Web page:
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A Thousand Heys CD
|Price:||£10.79 & FREE Delivery in the UK on orders over £20. Details|
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Top Customer Reviews
Mazes are, frankly, scary. They meander from darkened alcove to sunless impasse, the heart caused to quicken and, in anticipation of the unknown, heckles to rise. Thankfully, London-via-Manchester four-piece Mazes are altogether brighter - yet their DIY hooks, barbs and riffs nevertheless scratch out at the unwary. Equally, the band's fuzzy guitar and tempered lyrics loom all the same from indiscernible mid-fi murk, catchy garage pop liberally offered by way of fruit en route.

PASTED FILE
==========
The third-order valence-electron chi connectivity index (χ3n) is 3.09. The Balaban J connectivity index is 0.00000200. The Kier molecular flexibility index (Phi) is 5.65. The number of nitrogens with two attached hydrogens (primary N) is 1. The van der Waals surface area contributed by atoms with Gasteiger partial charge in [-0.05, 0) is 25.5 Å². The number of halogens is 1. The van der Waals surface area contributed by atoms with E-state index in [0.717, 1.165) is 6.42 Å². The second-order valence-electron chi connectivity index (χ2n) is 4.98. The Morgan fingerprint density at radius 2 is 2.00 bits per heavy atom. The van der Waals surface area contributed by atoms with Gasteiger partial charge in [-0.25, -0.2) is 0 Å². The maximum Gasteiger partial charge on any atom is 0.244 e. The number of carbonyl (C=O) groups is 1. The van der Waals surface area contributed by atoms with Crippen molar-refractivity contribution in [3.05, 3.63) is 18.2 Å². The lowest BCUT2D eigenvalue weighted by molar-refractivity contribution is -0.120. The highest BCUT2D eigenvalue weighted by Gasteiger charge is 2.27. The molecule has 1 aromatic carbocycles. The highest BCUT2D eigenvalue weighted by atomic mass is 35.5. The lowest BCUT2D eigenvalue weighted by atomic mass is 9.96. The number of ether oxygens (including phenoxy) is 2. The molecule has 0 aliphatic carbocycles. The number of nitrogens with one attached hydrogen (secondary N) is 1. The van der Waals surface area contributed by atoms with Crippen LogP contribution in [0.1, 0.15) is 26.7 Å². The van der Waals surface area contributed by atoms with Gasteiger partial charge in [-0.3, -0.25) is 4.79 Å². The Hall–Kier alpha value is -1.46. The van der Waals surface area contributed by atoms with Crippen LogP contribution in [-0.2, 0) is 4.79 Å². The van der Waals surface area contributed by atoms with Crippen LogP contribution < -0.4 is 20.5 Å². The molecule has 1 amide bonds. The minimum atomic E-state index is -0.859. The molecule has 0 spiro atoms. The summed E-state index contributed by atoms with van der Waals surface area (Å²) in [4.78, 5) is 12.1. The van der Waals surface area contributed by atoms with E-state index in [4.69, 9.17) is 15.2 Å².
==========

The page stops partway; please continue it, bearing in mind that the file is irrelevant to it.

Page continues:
Coasting on carefully selected 90s slacker credentials, A Thousand Heys has highlights aplenty, and none more so than the impeccable "Go Betweens". Originally the flip to the horizontal, Kinks-inspired single "Cenetaph", it's sufficiently snotty to catch the ear, sufficiently jangly to boogie (never mind grin) to, as well as being sufficiently riff-tacular to inspire devotion amongst the taste-making community, and sufficiently short to reward hammering the repeat button. And all this has justifiably earned it the coveted opening slot on A Thousand Heys.
In comparison, the sub-two-minute "Most Days" pops with melody in compensation for its length, thinking also to successfully blend in inane, Blur-like choruses to the track's mix. Somewhere between The Velvet Underground and The Stooges, "Wait Anyway" and its mangled guitar lines play out iconically on top of one another, lapping against psychedelic repeats, freewheeling with riffs and feedback. Whereas, earlier, "Surf & Turf" is entirely more linear - blatantly, as well as lovably, indebted to the pragmatic Pavement suite as it is.Read more ›